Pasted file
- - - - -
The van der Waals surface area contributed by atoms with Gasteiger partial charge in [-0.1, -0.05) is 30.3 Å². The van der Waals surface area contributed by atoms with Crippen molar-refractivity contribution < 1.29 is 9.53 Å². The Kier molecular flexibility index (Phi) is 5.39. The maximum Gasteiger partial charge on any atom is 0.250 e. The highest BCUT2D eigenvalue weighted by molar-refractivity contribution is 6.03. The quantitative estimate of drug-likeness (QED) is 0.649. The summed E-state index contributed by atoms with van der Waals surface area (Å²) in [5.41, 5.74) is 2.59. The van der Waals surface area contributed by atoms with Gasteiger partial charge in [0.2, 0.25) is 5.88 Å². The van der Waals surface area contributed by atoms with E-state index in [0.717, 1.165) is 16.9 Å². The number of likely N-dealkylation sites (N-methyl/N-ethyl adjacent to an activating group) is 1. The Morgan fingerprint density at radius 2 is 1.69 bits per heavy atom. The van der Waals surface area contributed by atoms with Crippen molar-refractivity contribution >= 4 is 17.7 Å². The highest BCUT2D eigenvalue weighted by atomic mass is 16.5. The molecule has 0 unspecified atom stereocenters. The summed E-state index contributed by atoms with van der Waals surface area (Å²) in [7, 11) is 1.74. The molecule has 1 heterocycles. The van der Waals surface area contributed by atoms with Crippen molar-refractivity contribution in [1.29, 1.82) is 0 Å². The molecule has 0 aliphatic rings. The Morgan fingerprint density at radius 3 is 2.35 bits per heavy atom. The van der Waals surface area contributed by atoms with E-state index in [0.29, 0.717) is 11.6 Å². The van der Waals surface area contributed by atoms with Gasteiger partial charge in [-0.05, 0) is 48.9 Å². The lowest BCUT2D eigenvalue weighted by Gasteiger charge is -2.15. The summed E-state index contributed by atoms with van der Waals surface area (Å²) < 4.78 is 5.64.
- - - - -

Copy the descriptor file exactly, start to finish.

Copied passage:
The van der Waals surface area contributed by atoms with Gasteiger partial charge in [-0.1, -0.05) is 30.3 Å². The van der Waals surface area contributed by atoms with Crippen molar-refractivity contribution < 1.29 is 9.53 Å². The Kier molecular flexibility index (Phi) is 5.39. The maximum Gasteiger partial charge on any atom is 0.250 e. The highest BCUT2D eigenvalue weighted by molar-refractivity contribution is 6.03. The quantitative estimate of drug-likeness (QED) is 0.649. The summed E-state index contributed by atoms with van der Waals surface area (Å²) in [5.41, 5.74) is 2.59. The van der Waals surface area contributed by atoms with Gasteiger partial charge in [0.2, 0.25) is 5.88 Å². The van der Waals surface area contributed by atoms with E-state index in [0.717, 1.165) is 16.9 Å². The number of likely N-dealkylation sites (N-methyl/N-ethyl adjacent to an activating group) is 1. The Morgan fingerprint density at radius 2 is 1.69 bits per heavy atom. The van der Waals surface area contributed by atoms with Crippen molar-refractivity contribution >= 4 is 17.7 Å². The highest BCUT2D eigenvalue weighted by atomic mass is 16.5. The molecule has 0 unspecified atom stereocenters. The summed E-state index contributed by atoms with van der Waals surface area (Å²) in [7, 11) is 1.74. The molecule has 1 heterocycles. The van der Waals surface area contributed by atoms with Crippen molar-refractivity contribution in [1.29, 1.82) is 0 Å². The molecule has 0 aliphatic rings. The Morgan fingerprint density at radius 3 is 2.35 bits per heavy atom. The van der Waals surface area contributed by atoms with E-state index in [0.29, 0.717) is 11.6 Å². The van der Waals surface area contributed by atoms with Gasteiger partial charge in [-0.05, 0) is 48.9 Å². The lowest BCUT2D eigenvalue weighted by Gasteiger charge is -2.15. The summed E-state index contributed by atoms with van der Waals surface area (Å²) < 4.78 is 5.64.